What Do Editors Do Anyway?
When I got my first job as an editor, I had no idea the kinds of things I would be doing. Nor did I have a clue how hard it would be to answer this question.
What is it that editors do? And what’s a proofreader?
When I’m asked in passing, my answer is usually not too helpful.
I tell my mother-in-law I write mystery novels and that the proofreader checks that the solution really works.
Then I quickly change the subject. Explaining what editors do is like trying to tell a nonblogger about blogging.
The secret is that editors edit about 35% of the time. They also write, rewrite, check changes, go to meetings, discuss with authors, writers, and other editors, problem solve, and work with illustrators, photographers, and designers, among a variety of other things, such as keeping track of the incredible paper trail a single volume can create.
On top of that not every editor does the same kind of editing. Quite frankly it’s a bit of a wonder that other editors can explain exactly what it is we all do.
Still, if you’re looking to publish a work with your name on it, you’ll want a professional editor to look the piece over for you. It’s a matter of credibility — for you and your brand.
So maybe knowing a little more about editors —
More than just the fact that editors were good at term papers in high school.
— isn’t such a bad idea.
So Many Choices and Only One Manuscript
Editor is a general and a specific term. It means something different in almost every publishing and media company. An editor at one company can be the entry-level position, whereas the Editor at the New York Times decides the content and runs the business. However, there are some basic job roles that fall into the category called Editorial. I’ll define them here and you can use these definitions to determine what sort of editor your work needs.
proofreader — a proofreader’s job is to read new live copy against an original for faithful and accurate reproduction of text and corrections. This role is useful if you need to capture new keystrokes for a document you have only on paper. A proofreader would make certain that the new document matched the original exactly without typographical errors or errors that might have been introduced in the process of rekeying.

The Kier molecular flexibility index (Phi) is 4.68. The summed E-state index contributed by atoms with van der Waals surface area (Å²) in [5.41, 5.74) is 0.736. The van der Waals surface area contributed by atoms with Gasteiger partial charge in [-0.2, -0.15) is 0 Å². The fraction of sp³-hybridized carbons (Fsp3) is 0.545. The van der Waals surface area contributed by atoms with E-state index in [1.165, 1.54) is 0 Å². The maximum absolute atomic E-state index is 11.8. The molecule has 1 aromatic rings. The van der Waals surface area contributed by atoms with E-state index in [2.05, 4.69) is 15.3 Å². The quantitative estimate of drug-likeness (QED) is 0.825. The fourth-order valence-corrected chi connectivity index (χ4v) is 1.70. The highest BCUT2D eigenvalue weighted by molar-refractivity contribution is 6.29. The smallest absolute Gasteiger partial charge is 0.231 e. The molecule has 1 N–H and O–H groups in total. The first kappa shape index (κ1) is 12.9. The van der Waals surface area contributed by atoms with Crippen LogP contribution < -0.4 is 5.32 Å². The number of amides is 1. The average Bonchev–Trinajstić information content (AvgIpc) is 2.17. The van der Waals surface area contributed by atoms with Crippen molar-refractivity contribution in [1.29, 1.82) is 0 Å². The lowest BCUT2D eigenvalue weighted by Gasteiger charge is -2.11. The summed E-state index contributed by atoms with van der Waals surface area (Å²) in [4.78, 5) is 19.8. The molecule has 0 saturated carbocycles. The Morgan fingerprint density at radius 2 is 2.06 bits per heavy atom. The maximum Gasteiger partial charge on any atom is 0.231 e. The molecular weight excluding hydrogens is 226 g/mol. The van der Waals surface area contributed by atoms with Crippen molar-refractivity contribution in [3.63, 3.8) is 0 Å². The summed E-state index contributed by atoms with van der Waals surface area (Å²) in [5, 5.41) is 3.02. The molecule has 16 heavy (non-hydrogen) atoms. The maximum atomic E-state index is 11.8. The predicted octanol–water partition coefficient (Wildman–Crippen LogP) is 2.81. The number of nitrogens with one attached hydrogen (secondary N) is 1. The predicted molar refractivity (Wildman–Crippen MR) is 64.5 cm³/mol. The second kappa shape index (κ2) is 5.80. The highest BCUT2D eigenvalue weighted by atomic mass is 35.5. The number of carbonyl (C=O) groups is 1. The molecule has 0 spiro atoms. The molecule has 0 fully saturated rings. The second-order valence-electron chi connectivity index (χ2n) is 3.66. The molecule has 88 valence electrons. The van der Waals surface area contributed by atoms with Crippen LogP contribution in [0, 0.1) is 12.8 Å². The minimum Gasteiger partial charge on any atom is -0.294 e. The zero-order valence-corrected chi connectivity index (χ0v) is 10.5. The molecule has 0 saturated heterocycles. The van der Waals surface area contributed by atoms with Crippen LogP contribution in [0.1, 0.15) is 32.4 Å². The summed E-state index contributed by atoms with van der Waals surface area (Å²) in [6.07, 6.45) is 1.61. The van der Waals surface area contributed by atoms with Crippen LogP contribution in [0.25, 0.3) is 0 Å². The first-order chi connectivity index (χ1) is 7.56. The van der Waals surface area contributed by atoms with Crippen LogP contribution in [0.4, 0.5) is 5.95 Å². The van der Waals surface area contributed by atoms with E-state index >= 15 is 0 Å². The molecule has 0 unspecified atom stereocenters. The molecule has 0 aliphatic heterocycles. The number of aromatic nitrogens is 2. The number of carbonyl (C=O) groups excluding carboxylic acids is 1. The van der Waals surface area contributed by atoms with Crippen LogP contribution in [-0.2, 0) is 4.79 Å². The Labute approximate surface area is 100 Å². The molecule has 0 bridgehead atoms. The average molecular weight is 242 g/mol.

fact checker — a fact checker reads a manuscript stopping to verify that every statement presented as true is indeed a fact.
copyeditor — a copyeditor works at the word and sentence level, ensuring that the grammar, usage, and mechanics of the language are correct, and the style is consistent throughout the document. Though the copyeditor tinkers with words and sentences, taking great care not to alter the meaning, the focus for the copyeditor is to make the structure sounder and the meaning unambiguous and precise.
line editor — a line editor looks at the paragraph level for sense, style, and clarity. The line editor will suggest moving sentences and changing words to make the prose read more smoothly and the message communicate more clearly. In some companies this role is part of the role above or below it in this list.
book editor / development editor / content editor — the book editor works with the author, reading each chapter for logic, clarity, and readability at the text level, giving suggestions regarding the work. The book editor serves as a pseudo customer, reading and giving feedback, helping the book take final form. Inside the publisher, the book editor champions the book and represents the work in meetings and presentations.
acquisitions editor — an acquisitions editor builds and manages one or more lists or imprints of a publisher and does so by seeking out authors and book projects that meet the publisher’s current needs. Often the acquisition editor will identify the author, work closely with the author until the book concept is well-defined, and then pass the book on to a book editor. An acquisitions editor can be a role that is 50-90% marketing.
Freelancers can be found that have experience for every role. When you want to hire an editor, discuss with editors which parts of your process could benefit from unbiased professional input. Then have the editor suggest what value-added propositions and skills he or she might bring to your work. Ask the editor to explain how he or she might go about the tasks.
When you’ve made a match, use the process in this post 5 + 1 Safety Rules for Dangerous Deadlines: Finding Quality Time to make sure that your work and your relationship go smoothly and in the right direction.
Great editors working with great writers on great manuscripts can only make something outstanding.
Got editorial war stories? I’ll tell mine if you tell yours. Got questions? I’ve got some answers. Maybe we can match some up. Did I leave something out again? Tell me. Folks that are reading need to know about what’s missing too. Thanks.
–ME “Liz” Strauss
If you think Liz can help with a problem you’re having with your writing, check out the Work with Liz!! page in the sidebar.